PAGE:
Stross: The Interstellar Improbability

by Paul Gilster on June 18, 2007

Science fiction writer Charles Stross, always an insightful voice when it comes to the future of technology, offers up an incisive look at the problems of interstellar flight in his The High Frontier, Redux. The article is in the queue for discussion here, but since I can’t get to it until tomorrow afternoon — and since comments are already flying about what Stross has to say — I’ll set up this topic as a gathering point for those comments until the larger post goes online. Read Stross when you can, as anyone seriously interested in interstellar possibilities needs to understand the magnitude of the challenge. We’ll run through some of the issues tomorrow, and look at one Stross comment I find completely puzzling.

Brian Wang June 18, 2007 at 15:13

I have been discussing the Stross article in an email thread.

there are several problems with it

1. failure of a science fiction author to figure out a technological way forward is a flaw in the science fiction author not in the technological/sociological plans

Just because you cannot think of a good way to do it does not mean that there are no good ways. It shows that your ways would not work and that you are approaching the problems in a faulty way.

2. we could be doing a lot better with space colonization if we actually had plans for space colonization and tried to do it. We have not tried.
Three to six people on camping trips are not attempts to colonize space.

What does a real modern space colonization effort look like ?

- build out power infrastructure first
Using 25 ton LEO launch Proton M for $70 million
launch 100 megawatt solar concentration system
Use 40.7% efficient Spectrolab solar cells
Use magnetic inflation as per James Powell (NIAC 2006 study)
Use the power for electrical boosting to L2 or a higher orbit
Use the power for communication and other satellites that could use cheaper power and to remote power other LEO boost stage to high orbit.

- As you build up space infrastructure robotically and with magnetic inflation and formation flying then get the costs down so that eventually it is affordable to send people for colonization

- Increase the energy and economic capacity of human civilization. 14 Terawatts does not cut it.
Mass produce nuclear power (fission or fusion). Use high burn or reprocessing of all nuclear material. Currently 10% of nuclear material is reprocessed. High burn (not breeder) reactors were made in the 60′s and 70s. See thoriumenergy.blogspot.com

- Look at other non-chemical launch systems. Laser arrays and mirrors or magnetic launch. Launch stuff (infrastructure) first not people. So cheaper high acceleration is OK for stuff.

-Look at public relations safe external nuclear pulse propulsion. Update project Orion with a public relations safe version. With project Orion the cost is 70 cents per kilogram into space. Repeatable Z-pinch and minimag Orion or colliding beam fusion (funded by Venrock and others) could get us to public relations safe superior ground launch.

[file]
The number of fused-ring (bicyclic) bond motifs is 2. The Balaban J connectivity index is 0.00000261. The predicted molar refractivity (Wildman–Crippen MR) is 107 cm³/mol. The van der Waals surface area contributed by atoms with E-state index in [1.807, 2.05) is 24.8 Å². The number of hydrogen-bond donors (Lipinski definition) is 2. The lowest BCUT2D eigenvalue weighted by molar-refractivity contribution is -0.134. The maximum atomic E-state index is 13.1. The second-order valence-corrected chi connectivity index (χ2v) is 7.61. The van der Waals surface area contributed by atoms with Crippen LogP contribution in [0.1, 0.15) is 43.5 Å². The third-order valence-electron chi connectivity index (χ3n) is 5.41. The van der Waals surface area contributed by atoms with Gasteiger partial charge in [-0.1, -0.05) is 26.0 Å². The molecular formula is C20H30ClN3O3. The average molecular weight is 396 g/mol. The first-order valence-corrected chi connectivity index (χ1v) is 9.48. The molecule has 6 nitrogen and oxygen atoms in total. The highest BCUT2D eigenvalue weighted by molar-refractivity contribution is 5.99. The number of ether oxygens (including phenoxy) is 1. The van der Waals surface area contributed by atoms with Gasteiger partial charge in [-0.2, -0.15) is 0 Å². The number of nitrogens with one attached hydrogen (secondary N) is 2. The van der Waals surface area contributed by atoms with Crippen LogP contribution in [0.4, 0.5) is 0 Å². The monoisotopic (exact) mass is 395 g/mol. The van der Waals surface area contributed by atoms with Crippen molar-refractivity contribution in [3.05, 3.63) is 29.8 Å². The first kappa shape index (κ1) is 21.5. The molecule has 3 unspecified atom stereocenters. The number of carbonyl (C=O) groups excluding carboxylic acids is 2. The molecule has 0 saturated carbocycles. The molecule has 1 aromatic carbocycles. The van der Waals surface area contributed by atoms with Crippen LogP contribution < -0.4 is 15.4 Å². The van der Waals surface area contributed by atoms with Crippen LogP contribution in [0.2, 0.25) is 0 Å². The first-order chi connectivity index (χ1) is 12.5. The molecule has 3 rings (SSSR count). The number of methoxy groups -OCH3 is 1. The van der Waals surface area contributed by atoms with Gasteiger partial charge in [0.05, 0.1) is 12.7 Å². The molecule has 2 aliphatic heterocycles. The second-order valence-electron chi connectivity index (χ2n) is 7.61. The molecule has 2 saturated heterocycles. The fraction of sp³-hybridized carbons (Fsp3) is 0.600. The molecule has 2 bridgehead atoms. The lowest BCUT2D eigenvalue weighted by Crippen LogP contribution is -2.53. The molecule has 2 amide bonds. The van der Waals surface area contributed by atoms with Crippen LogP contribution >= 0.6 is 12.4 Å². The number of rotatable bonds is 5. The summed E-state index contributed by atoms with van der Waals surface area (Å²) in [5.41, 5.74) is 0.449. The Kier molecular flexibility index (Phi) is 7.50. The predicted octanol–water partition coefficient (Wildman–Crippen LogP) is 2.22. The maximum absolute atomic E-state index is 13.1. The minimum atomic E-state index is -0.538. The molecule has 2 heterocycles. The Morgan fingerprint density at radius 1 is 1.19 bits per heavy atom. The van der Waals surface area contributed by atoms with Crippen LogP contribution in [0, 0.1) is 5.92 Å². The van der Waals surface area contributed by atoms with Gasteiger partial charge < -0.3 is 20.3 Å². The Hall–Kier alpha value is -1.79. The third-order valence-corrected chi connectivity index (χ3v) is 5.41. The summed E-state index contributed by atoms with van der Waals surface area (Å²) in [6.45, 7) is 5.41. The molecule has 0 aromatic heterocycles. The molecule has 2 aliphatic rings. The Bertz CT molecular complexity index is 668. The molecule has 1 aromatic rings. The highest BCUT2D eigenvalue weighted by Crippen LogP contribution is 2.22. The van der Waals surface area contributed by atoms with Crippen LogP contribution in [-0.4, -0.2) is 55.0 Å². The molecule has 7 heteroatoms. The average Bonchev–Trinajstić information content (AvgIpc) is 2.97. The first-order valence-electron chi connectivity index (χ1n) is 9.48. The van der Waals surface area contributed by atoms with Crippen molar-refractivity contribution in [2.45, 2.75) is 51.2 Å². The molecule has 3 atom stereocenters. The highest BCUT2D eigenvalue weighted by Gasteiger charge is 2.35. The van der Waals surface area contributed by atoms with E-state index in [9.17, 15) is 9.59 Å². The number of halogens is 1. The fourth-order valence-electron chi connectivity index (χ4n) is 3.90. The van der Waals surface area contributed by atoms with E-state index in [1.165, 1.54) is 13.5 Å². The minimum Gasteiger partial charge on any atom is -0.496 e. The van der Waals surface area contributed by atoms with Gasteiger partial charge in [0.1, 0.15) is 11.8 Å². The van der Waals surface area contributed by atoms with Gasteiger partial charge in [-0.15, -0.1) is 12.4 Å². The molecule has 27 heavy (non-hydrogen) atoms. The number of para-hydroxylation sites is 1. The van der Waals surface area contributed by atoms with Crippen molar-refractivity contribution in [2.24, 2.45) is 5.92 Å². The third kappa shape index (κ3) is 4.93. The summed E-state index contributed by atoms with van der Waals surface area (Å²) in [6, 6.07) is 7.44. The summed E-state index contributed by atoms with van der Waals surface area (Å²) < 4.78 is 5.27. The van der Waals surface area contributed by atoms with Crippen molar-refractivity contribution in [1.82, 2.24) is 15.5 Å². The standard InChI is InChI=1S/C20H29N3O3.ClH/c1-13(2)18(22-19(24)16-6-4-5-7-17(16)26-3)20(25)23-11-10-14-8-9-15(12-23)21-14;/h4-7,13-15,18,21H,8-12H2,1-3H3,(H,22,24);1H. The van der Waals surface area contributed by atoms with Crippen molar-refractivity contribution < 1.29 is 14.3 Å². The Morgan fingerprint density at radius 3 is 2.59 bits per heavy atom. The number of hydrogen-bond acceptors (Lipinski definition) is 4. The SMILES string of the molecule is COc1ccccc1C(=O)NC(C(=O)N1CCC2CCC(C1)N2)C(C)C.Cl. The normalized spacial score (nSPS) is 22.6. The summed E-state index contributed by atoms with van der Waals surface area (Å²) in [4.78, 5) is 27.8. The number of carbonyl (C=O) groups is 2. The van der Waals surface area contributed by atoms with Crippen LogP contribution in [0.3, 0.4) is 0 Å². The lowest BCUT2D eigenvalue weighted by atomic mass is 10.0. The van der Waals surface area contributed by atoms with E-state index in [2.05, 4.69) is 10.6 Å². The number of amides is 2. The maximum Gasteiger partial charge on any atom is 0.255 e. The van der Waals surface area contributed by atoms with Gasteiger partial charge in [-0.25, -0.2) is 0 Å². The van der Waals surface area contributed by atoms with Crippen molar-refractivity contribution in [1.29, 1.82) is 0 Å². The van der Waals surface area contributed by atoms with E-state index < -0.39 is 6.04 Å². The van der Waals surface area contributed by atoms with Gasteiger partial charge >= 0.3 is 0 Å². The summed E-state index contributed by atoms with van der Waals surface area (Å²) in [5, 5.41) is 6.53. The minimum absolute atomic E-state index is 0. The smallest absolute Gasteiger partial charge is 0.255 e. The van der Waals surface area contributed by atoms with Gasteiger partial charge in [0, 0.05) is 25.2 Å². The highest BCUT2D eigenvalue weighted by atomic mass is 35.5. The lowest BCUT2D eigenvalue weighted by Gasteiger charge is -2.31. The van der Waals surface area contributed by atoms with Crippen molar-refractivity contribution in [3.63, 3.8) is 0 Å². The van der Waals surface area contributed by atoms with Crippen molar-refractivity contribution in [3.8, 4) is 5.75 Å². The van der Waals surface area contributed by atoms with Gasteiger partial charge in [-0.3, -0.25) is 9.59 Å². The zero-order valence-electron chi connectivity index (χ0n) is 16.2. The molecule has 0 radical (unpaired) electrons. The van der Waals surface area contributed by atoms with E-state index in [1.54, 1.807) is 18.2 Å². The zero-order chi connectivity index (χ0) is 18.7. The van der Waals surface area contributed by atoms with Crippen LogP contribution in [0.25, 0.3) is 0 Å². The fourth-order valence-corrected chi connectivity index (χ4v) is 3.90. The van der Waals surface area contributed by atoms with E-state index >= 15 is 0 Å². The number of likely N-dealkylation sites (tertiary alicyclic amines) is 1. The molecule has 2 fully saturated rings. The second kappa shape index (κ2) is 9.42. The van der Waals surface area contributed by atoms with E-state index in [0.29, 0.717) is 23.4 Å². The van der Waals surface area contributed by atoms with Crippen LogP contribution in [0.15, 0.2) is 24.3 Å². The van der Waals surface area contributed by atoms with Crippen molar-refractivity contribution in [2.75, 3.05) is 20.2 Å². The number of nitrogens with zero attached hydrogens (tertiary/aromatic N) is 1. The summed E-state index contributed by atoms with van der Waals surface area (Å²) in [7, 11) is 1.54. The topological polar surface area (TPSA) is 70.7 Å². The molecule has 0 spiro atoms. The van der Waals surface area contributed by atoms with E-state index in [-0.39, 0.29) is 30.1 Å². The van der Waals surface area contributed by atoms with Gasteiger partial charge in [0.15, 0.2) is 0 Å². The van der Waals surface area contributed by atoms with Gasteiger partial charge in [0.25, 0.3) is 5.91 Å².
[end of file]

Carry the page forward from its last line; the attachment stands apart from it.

To get serious we need better technology and to use the technology that we have. We can build up our economy so besides lowering the costs we have more money/energy to spend

Adam June 18, 2007 at 16:07

Hi Brian

I agree on the nukes issue – 97% of “waste” is really unburnt fuel and current reactor fuel-cycles aren’t geared to use it efficiently. But I fail to see the basic relevance to Stross’s argument – what makes space any more attractive than any of the uninhabitable parts of Earth?

Sure there’s resources and so on, but the energy penalty for accessing it is an instant mark-up that makes earth-source resources always more competitive against space resources.

It’s definitely a puzzle.

Denis June 18, 2007 at 16:39

So,
you guys are scandalised ’cause you can’t escape mistakes forever ?
Sad, that is.

Brian Wang June 18, 2007 at 17:03

What made North America any better than uninhabited parts of Europe ?

Able to start fresh.
Different resource base to utilize.

What makes moving out better than living in your parents basement ? It is cheaper in your parents basement. You would have enough room there. Does your older brother have to remodel and live in your parents basement before you can move out ?

Strike out on your own.
Make an independent life for yourself.

We could keep densifying your parents house and people living in the house could get weapons that could easily blow up your parents house. If we spread out across the block and city then we would not kill each other as easily and we would have more room to stay out of each others way.

re: Denis. Perfecting ourselves before leaving the earth ?
Is there some standard that we should be perfect before we leave our parents house ? Do we solve all of our problems before we leave ?

In the solar system the earth gets one trillionth of the total solar energy emitted by the sun.
There are a lot more available resources in the solar system that we can utilize if we crack the cost of space nut.